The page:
Remember those antique cookbooks with spurious measurements? "Take up some meat and put with it a goodly portion of flour..."
How much is "some"? What is a "goodly portion"?
Remember "a knob of butter"? Or butter "the size of a walnut" (or an egg)?
Very cute. Vivid, even. But just the kind of recipe writing that puts the qualms in an uncertain cook. An uncertain cook brought up in the 20th century.
Because after the loosey-goosey recipes of the antique books, came the scientific purity, the home-economist accuracy of the Mrs. Beetons, the Fannie Farmers, even the Irma Rombauers. Wow. Way to make a cook feel uptight. Get it right, or be wrong!
Are you comfortable with the quantity "a little"? How about "enough"?
The hardest one for insecure beginners is "to taste." As in "salt to taste." Maybe even harder is "correct the seasonings." What? Grade them true or false? Send them to the time out room?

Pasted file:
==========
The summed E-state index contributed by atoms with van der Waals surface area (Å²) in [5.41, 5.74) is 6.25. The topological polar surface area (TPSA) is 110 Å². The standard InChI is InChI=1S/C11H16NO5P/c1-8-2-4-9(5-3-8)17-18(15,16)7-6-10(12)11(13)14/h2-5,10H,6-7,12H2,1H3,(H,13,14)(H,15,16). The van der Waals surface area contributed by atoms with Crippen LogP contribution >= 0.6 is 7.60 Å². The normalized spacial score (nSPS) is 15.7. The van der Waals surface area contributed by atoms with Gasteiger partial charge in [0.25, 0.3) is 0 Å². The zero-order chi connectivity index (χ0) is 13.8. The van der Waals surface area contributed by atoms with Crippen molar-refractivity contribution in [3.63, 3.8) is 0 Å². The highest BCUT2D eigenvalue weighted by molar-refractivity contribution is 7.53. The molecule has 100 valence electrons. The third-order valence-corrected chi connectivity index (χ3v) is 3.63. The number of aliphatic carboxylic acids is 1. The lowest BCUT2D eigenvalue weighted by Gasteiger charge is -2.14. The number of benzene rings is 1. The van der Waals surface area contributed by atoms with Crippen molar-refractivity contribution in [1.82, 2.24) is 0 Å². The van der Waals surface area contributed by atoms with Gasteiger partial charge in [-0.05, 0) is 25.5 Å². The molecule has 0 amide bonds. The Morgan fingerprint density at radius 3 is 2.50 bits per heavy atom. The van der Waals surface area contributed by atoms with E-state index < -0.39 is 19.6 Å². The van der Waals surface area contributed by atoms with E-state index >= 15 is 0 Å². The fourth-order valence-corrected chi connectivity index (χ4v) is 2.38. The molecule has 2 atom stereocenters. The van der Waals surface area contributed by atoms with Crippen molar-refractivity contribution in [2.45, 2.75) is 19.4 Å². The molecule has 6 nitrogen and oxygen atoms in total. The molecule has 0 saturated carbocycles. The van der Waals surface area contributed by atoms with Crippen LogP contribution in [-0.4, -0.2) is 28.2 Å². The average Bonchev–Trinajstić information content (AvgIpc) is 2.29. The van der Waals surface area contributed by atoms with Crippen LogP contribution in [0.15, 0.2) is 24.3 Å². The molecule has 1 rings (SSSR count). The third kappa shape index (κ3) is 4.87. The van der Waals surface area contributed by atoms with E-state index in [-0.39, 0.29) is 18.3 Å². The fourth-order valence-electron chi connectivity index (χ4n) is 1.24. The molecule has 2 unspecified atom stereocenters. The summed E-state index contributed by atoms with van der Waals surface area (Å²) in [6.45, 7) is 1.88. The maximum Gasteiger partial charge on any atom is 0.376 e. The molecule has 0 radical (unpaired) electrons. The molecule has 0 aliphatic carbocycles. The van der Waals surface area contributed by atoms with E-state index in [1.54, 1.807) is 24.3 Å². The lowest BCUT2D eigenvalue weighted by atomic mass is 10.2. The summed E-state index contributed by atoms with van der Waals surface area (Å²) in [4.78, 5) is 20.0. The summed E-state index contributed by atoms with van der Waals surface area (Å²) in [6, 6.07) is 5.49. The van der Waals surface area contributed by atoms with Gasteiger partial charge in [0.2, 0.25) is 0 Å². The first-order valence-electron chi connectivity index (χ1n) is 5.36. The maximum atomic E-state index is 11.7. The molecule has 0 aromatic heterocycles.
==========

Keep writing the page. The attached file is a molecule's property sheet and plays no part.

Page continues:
That's what measuring spoons are for.
But jeepers, what a drag to rely on them so blindly.
Finally, I believe, we've gone past the obsessive reliance on mechanized portions. I mean, it wasn't that long ago that cookware catalogs were flogging their scientifically machined measuring spoons, lest we accidentally get one grain too many of paprika in the stew. Aren't we over that yet?
Now we cook by glugs (thank you, Jamie), dribbles, gloodges, blurps, sprinkles, and the ever-reliable dash, pinch and smidge.
Dr. Biggles invented his own portion, called the "once around" or the "twice around." It refers to how much oil he wants in the skillet, and how you get it in there. Pour, circularly. Get it?
You'd think we were now in a free-for-all zone, anything goes (as long as it's good, moderate, and reasonable).
Well. The tablespoons have turned.
We once again have a tool to measure our madness, it seems.
Zoomie found these measuring spoons on a recent trip back East, and couldn't resist bringing a few home.
She is a consummate host. The spoons were party favors at a simple, sumptuous lunch she held for me and Moonbear a little while ago (and how do you measure "a little while"?).
I know Zoomie meant the spoons as a spoof.
But. Isn't it comforting somehow to know how much of a dash to add?